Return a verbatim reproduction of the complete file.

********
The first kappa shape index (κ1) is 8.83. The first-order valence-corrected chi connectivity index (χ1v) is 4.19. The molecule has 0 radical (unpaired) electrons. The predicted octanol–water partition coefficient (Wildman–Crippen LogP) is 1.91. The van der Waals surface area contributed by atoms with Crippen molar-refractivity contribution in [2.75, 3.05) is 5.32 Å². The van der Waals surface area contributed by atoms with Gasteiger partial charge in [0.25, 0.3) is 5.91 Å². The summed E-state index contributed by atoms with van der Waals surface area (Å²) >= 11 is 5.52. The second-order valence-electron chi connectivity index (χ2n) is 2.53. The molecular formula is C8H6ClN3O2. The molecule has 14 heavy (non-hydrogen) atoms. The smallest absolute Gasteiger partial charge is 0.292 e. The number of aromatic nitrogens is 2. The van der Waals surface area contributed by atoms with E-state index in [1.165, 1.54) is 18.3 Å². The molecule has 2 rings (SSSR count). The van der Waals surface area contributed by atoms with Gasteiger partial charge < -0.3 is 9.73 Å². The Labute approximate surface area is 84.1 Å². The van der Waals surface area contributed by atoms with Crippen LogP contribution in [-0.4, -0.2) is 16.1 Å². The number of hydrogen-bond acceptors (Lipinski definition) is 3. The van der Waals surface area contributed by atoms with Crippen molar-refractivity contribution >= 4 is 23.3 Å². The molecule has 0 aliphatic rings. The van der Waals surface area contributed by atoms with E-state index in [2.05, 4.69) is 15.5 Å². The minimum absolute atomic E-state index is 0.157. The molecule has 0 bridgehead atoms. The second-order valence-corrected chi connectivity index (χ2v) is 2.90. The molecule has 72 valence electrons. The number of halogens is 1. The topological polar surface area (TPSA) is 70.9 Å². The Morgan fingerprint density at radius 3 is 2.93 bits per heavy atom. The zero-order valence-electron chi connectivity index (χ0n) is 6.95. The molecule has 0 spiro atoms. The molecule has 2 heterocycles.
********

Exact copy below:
The first kappa shape index (κ1) is 8.83. The first-order valence-corrected chi connectivity index (χ1v) is 4.19. The molecule has 0 radical (unpaired) electrons. The predicted octanol–water partition coefficient (Wildman–Crippen LogP) is 1.91. The van der Waals surface area contributed by atoms with Crippen molar-refractivity contribution in [2.75, 3.05) is 5.32 Å². The van der Waals surface area contributed by atoms with Gasteiger partial charge in [0.25, 0.3) is 5.91 Å². The summed E-state index contributed by atoms with van der Waals surface area (Å²) >= 11 is 5.52. The second-order valence-electron chi connectivity index (χ2n) is 2.53. The molecular formula is C8H6ClN3O2. The molecule has 14 heavy (non-hydrogen) atoms. The smallest absolute Gasteiger partial charge is 0.292 e. The number of aromatic nitrogens is 2. The van der Waals surface area contributed by atoms with E-state index in [1.165, 1.54) is 18.3 Å². The molecule has 2 rings (SSSR count). The van der Waals surface area contributed by atoms with Gasteiger partial charge < -0.3 is 9.73 Å². The Labute approximate surface area is 84.1 Å². The van der Waals surface area contributed by atoms with Crippen LogP contribution in [-0.4, -0.2) is 16.1 Å². The number of hydrogen-bond acceptors (Lipinski definition) is 3. The van der Waals surface area contributed by atoms with Crippen molar-refractivity contribution >= 4 is 23.3 Å². The molecule has 0 aliphatic rings. The van der Waals surface area contributed by atoms with E-state index in [2.05, 4.69) is 15.5 Å². The minimum absolute atomic E-state index is 0.157. The molecule has 0 bridgehead atoms. The second-order valence-corrected chi connectivity index (χ2v) is 2.90. The molecule has 72 valence electrons. The number of halogens is 1. The topological polar surface area (TPSA) is 70.9 Å². The Morgan fingerprint density at radius 3 is 2.93 bits per heavy atom. The zero-order valence-electron chi connectivity index (χ0n) is 6.95. The molecule has 0 spiro atoms. The molecule has 2 heterocycles.